Senior Citizen's Guide digital books
Senior Citizen's Guide to Baltimore

Getting a Grip on Tennis Elbow

Tennis elbow, anyone? Known medically as Lateral Epicondylitis, this painful condition commonly affects men and women of all ages, both on and off the court. What is it exactly? How do you treat it? How can you prevent it from ruining your tennis game? Keep reading.

Cause & Effect of Tennis Elbow

Not to be confused with arthritis of the joint, instability from a ligament tear or a nerve compression syndrome called radial tunnel syndrome, tennis elbow is caused by degeneration of the muscle attachment of the wrist extensor  to the bone of the lateral epicondyle. With continued degeneration, the muscle pulls away from the bone and creates pain.

Despite the common misconception, tennis elbow is not an inflammatory condition but a degenerative process. Without treatment, it will resolve spontaneously, but it may last from six months to two-and-a-half years.

If you have tennis elbow, the pain will worsen when attempting to lift anything with the palm downward. On the tennis court, the condition is caused and exacerbated by leading with your elbow when hitting a one-handed backhand shot.

The other main cause is gripping your racquet too forcefully. Studies from Stanford University found that professionals hold their racquets with one tenth the amount of muscle tension as amateurs. 

Tennis Elbow Prevention

To minimize your chances of injury, choose your racquet wisely. The lighter the racquet, the more stress on the elbow. Don’t use anything less than 10 oz. Next, be sure to have a racquet with an appropriate grip size – not too large or too small.

Other tricks include using a smaller head racquet, loosening the strings and using a dampener to reduce vibration while hitting. It’s also wise not to play two matches consecutively with the same grip wrap.

Once you have the right racquet, don’t skip a crucial step before you start playing. Take the time for a proper warm-up to bring oxygen to your muscles and tendons and build flexibility. Exercising to strengthen and condition the muscles of the forearm and wrist also will help to prevent tennis elbow.

Now you’re ready to play. As mentioned above, avoid squeezing the racquet too hard. Instead, relax your hand and pay more attention to the area of ball contact and not over the net. Although it seems you should focus on the spot where you want the ball to land, doing this actually prevents you from hitting the ball in the middle of the racquet, which then causes more stress on your arm.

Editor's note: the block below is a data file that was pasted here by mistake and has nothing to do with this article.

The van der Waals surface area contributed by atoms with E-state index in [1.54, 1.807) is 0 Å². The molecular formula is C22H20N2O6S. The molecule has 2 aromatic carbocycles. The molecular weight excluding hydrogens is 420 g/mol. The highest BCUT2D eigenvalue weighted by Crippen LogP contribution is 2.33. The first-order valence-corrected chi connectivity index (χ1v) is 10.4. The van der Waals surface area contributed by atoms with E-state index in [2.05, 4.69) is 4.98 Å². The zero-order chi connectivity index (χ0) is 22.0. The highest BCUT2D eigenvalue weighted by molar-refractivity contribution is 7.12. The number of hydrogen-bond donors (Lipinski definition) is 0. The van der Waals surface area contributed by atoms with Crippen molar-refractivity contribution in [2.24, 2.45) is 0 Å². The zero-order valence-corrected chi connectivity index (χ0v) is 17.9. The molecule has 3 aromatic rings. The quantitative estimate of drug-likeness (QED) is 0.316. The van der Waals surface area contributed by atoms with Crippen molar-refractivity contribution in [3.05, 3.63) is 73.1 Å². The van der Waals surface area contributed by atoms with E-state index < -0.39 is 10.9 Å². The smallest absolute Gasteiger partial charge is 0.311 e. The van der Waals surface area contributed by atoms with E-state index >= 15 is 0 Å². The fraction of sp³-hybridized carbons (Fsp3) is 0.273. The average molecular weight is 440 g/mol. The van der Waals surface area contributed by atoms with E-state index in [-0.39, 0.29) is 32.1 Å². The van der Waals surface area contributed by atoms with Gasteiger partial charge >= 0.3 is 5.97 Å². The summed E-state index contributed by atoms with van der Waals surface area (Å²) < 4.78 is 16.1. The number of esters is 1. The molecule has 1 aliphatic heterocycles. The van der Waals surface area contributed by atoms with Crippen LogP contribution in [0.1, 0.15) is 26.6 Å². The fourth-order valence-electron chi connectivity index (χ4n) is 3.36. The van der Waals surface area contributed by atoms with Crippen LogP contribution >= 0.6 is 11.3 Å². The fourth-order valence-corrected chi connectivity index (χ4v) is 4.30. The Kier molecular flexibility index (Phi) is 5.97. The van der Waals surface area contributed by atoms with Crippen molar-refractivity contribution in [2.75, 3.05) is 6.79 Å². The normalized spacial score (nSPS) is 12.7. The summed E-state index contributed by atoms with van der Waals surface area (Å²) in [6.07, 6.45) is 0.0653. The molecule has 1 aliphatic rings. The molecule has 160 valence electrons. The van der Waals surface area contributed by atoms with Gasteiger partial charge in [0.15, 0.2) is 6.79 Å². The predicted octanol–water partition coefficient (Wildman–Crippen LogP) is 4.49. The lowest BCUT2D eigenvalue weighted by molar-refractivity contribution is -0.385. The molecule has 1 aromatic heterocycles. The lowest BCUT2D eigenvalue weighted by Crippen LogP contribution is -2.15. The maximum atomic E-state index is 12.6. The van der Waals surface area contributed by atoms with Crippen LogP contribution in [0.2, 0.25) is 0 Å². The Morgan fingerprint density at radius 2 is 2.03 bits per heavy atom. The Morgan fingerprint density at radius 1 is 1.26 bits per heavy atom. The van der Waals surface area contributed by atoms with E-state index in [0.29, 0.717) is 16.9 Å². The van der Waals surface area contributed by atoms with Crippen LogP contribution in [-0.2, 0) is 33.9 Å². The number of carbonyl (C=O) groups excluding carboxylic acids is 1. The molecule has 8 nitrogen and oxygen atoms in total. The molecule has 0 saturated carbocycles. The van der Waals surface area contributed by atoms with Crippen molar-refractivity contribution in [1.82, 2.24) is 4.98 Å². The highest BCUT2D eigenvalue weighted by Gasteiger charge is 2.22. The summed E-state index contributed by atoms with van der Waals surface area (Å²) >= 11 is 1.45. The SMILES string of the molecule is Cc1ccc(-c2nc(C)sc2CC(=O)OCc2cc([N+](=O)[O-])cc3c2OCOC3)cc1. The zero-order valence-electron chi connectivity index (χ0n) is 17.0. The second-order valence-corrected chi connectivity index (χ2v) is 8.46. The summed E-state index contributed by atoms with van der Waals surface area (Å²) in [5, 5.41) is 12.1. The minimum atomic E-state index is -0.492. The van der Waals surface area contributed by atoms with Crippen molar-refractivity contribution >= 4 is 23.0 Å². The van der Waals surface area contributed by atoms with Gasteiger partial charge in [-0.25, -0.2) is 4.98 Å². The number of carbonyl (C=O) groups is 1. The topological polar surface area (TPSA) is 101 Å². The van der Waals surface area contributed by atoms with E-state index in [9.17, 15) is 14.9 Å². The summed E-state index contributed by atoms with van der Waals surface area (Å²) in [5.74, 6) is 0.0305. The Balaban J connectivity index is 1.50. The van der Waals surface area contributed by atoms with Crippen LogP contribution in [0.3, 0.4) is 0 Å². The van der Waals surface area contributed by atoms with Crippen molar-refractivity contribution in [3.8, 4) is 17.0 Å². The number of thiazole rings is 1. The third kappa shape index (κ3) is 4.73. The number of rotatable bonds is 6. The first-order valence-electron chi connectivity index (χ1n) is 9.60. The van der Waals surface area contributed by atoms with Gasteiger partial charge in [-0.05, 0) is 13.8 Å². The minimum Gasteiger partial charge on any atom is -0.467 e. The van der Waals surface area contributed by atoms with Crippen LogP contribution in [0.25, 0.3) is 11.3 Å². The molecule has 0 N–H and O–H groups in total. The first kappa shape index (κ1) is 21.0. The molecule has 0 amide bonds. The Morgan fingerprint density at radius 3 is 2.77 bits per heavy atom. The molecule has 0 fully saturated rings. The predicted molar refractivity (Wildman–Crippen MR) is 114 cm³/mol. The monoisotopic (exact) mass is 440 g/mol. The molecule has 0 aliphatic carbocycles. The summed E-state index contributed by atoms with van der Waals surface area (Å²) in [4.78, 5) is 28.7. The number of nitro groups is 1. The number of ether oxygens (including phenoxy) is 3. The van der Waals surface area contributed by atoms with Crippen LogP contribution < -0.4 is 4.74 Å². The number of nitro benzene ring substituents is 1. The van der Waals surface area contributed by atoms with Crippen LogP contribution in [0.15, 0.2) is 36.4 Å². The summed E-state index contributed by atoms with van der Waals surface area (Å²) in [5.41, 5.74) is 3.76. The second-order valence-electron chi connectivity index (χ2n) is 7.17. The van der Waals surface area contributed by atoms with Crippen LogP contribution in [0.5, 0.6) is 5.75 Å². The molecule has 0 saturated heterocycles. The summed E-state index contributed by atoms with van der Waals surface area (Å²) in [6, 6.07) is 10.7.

Tennis Elbow Treatment

If you have tennis elbow, rest your arm and avoid activities that worsen the pain. Ice the area to reduce swelling and take over-the-counter pain relievers as needed.

If you’re able to play, use a tennis elbow strap or pneumatic arm band, as long as it is not too tight, which can lead to radial tunnel syndrome. At night, wear a “cock-up” wrist splint or carpal tunnel splint to rest the muscle that controls the wrist.

If the pain doesn’t subside, seek medical attention. Cortisone injections can yield dramatic improvement, but the recurrence rate is very high unless the inciting cause is corrected. Most physicians only will give three injections before considering other treatment options.

Blood injections also can help and there is interest in using PRP (platlet rich plasma) injections for recalcitrant cases, but this is unproved technology. Physical therapy is another course of action and you may combine it with the treatments mentioned above. 

If these conservative treatments still don’t help, the last course of action is surgery to remove the degenerative tissue and roughen the bone to allow tendon reattachment. Usually, only 5 percent of the patients require surgery.

The procedure can be done less invasively using an arthroscope; however, there is a higher complication rate so there does not seem to be a major advantage to perform the procedure this way.

Infrequently, 1 to 2 percent, patients may develop an infection, stiffness, pain or numbness after traditional or arthroscopic surgery. Surgery is successful over 90 percent of the time, but it does require nearly three months before returning to tennis.

During this time, you will need to recondition your arm and gradually build up strength. Ease your way back into performing activities on and off the court. Don’t resume your tennis game exactly where you left off. Start slowly to build up to that level.

Overall, tennis elbow is preventable and usually treatable without surgery. Proper tennis mechanics and not squeezing the racquet too hard are the keys. If you have symptoms or are looking for ways to prevent them in the future, don’t hesitate to call on a hand surgeon or a tennis professional for guidance.

Home    Featured Programs    Choose Local Area     Request Information
A JR Media Publication • www.jrmediallc.comSite Index